But even though some of this may be nearer to the truth than I’d like, I’m still enjoying reading this and laughing about it. After all, the old adage that ‘laughter is the best medicine’ seems to be validated.

Deepak Chopra, along with many others, says the healthiest response to life is laughter. Laughter brings many benefits to our lives, besides being more than just a light hearted chuckle about our ageing. The Chopra Center states that laughter can reduce stress, boost immunity, increase resilience, combat depression and relieve pain.

If a good laugh can do that, then I’m all for it – even if the laughs come from looking at ageing.

C: Concept of Time

AtoZ2019tenthAnn

Some people are old at 18, and some are young at 90.
Time is a concept that humans created.
– Unknown

pocket-watch-3156771__340

Reading this, I had to agree out loud. “Very true,” I spoke into the room empty except for myself. Maybe that’s one good part about getting older, because if anyone catches you talking out loud to yourself, they don’t look at you askance. They probably just think to themselves, “Ah-ha. Yep, there she goes, now that she’s older.”

One woman in particular came to mind when I read these words. Last fall I made a trip back ‘home’ for my mom’s 82nd birthday. As part of the weekend birthday celebration, I’d contacted the local historical museum about doing a short talk on writing our family stories while I was there. They agreed and we had a wonderful morning at the museum, meeting lots of old friends and some new ones too.

The lady that was facilitating the presentation offered to treat my mom and myself to breakfast before the presentation. We’d never met in person until we met at the restaurant. Oh my goodness! This woman is a dynamo! I don’t know her age, but I know she’s retired, so she’s at least slightly older than myself. She is vivacious and lively. She has a sharp, curious mind and I enjoyed our time together immensely. She’s active and involved in many activities, and also mentioned yoga and exercise classes. And it shows. She could run circles around both my mom and I put together. She truly is an ageless, timeless lady.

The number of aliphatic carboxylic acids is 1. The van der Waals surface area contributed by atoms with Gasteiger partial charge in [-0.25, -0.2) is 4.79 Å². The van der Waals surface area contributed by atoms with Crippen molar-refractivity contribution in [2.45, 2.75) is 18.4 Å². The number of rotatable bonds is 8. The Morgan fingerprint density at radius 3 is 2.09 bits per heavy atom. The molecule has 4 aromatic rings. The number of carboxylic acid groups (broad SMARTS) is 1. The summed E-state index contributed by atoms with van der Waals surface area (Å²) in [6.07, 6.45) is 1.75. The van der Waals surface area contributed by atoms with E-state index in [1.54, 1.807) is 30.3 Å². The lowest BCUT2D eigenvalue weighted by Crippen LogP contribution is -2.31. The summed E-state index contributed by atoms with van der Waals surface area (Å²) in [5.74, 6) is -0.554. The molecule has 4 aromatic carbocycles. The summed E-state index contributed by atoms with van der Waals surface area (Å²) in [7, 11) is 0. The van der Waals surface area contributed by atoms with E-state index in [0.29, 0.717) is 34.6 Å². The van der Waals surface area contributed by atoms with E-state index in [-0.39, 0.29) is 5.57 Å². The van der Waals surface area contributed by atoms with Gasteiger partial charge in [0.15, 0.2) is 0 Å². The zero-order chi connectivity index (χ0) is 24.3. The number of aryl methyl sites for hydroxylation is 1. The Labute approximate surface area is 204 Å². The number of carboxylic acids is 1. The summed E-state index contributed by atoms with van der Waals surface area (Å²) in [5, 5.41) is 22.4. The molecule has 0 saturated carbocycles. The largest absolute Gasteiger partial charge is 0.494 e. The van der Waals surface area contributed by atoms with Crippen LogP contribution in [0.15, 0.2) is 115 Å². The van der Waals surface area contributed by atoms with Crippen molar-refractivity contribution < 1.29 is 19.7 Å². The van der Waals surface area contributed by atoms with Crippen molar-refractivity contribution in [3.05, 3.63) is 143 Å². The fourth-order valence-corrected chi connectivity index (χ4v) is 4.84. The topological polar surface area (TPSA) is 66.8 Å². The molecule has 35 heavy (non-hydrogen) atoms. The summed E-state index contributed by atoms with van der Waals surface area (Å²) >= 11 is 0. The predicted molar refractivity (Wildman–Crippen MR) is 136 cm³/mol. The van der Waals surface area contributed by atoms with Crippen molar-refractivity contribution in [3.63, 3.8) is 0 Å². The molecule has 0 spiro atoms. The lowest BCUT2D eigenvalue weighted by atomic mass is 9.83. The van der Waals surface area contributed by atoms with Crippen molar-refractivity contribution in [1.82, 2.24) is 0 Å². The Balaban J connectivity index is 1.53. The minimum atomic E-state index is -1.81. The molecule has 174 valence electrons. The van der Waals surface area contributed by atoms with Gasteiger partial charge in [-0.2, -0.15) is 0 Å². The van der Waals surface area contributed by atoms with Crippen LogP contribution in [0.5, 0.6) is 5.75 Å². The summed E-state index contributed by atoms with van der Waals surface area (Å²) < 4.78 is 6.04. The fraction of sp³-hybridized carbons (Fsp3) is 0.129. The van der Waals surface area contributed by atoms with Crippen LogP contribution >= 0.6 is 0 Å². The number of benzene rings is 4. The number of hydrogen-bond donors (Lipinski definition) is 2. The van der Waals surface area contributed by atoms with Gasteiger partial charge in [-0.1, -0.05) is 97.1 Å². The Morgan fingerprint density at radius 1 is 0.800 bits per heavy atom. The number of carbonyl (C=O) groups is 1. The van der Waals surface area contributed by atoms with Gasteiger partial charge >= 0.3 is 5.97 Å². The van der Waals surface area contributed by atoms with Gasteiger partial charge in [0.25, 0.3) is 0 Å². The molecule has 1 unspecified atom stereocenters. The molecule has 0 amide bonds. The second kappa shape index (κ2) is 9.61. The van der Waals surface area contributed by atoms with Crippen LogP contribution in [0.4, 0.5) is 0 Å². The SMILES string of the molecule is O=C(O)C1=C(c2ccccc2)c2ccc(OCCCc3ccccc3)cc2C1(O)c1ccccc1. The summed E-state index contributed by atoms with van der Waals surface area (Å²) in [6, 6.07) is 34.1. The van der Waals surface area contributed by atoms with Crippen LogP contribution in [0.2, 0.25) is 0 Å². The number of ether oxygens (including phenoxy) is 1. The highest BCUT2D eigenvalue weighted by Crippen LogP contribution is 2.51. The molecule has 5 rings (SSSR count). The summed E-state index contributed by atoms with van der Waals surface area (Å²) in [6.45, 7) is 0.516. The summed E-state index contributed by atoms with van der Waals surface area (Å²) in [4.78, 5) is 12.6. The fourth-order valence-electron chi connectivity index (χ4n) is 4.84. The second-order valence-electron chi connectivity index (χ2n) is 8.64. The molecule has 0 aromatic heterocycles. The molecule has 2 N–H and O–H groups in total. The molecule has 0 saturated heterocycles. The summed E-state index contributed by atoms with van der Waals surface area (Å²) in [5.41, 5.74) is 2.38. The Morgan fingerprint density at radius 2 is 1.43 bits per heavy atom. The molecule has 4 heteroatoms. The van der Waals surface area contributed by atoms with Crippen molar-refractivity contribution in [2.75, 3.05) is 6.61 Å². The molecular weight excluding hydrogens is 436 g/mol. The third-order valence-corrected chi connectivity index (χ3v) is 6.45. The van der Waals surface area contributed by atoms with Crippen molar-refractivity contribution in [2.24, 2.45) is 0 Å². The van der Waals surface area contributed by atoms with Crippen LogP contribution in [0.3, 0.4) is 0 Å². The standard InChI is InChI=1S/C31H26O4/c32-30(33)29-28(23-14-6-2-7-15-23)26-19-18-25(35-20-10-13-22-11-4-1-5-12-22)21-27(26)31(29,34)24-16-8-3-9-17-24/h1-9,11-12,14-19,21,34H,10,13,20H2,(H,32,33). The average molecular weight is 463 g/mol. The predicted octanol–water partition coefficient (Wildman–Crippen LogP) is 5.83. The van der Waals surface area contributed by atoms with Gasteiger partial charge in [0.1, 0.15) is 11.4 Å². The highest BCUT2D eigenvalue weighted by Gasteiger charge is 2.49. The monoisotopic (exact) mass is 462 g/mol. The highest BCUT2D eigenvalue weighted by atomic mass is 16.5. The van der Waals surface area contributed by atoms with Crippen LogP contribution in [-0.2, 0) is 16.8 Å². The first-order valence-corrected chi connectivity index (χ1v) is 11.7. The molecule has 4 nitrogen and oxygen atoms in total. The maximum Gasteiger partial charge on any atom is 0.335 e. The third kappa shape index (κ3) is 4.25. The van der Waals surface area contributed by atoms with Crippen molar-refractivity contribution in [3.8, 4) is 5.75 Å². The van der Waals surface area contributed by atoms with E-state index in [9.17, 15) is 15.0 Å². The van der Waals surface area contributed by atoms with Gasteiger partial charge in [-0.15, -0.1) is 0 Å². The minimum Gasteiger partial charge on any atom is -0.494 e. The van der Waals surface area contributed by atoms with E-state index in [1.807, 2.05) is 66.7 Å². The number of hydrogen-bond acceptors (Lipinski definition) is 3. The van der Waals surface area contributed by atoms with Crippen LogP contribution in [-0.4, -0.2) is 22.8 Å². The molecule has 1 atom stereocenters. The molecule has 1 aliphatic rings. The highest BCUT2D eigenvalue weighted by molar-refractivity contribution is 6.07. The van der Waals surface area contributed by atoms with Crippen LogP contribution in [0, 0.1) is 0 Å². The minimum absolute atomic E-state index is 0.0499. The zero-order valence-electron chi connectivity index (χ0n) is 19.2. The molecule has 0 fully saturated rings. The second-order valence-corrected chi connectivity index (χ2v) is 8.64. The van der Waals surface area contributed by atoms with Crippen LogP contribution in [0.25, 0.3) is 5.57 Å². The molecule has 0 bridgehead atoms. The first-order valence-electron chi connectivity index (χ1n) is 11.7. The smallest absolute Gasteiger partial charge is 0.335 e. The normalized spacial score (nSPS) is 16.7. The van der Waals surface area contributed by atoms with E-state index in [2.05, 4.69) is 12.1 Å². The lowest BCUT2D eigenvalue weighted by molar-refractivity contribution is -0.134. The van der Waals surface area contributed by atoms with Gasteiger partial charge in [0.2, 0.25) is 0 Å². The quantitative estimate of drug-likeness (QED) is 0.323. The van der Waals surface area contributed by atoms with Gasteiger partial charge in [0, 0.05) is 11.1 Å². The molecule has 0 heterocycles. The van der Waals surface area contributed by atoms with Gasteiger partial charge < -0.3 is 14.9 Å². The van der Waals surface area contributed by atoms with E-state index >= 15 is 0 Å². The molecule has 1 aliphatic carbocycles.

And then I think of others that I meet, who are years younger than myself, but are sliding into old age so fast it’s as if they’re already used to the notion of walkers and canes and a geriatric attitude.

I know that our bodies can betray us and succumb to the ‘out of warranty’ problems earlier than we’d like for them to. But this quote reminds me that our mind can be the greatest influence over our age. We may be riding through life in an older model vehicle, but it doesn’t mean we have to think or act like we have one foot in the grave.

I think I’ll twist this human concept of time and age and I’ll go with a ’60-going-on 40’ mode.

B: Best Part

AtoZ2019tenthAnn

This year as the A to Z Blog Challenge celebrates its 10th anniversary, and I’m working on my book (and attitude) about Embracing 60, I’m sharing some A – Z posts about ageing – some of them humorous, some of them serious.

person-3553814__340

The best part of the art of living is to know how to grow old gracefully.

Eric Hoffer

Growing old gracefully – some days this concept seems to be a difficult one to master. I fear that this challenge is one of the ‘one day at a time’ ones for me. It’s reassuring to realize that today is all I have to worry about. How do I handle myself with this issue today?

When I wonder how I’m doing with this issue, all I do is look around and compare. I see how others are handling growing old. Are they grumbling about the aches and pains and bemoaning the not so pleasant effects of a life that’s getting older? Do they remain cheerful and optimist, moving forward with enthusiasm while embracing each new day they are given?

This seems a little contrary to most common advice about not comparing yourself to others. But in this instance, it works. It’s not that I’m comparing myself to other people to see where I’m lacking. I’m using others as measurements to see where I want to be. For the Negative Nellies, I don’t want to be in their camp, so I compare where I am myself and move away from that attitude and existence. When I see those older than me that are filled with zest for life and are living vital lives, I set that yardstick in the sand and move towards what I want my life to be.

Growing old gracefully – that is my ambition. And I will reach that goal, even though some days I may have to consciously aim in that direction.

Previous Older Entries

November 2019
M T W T F S S
« Oct    
 123
45678910
11121314151617
18192021222324
252627282930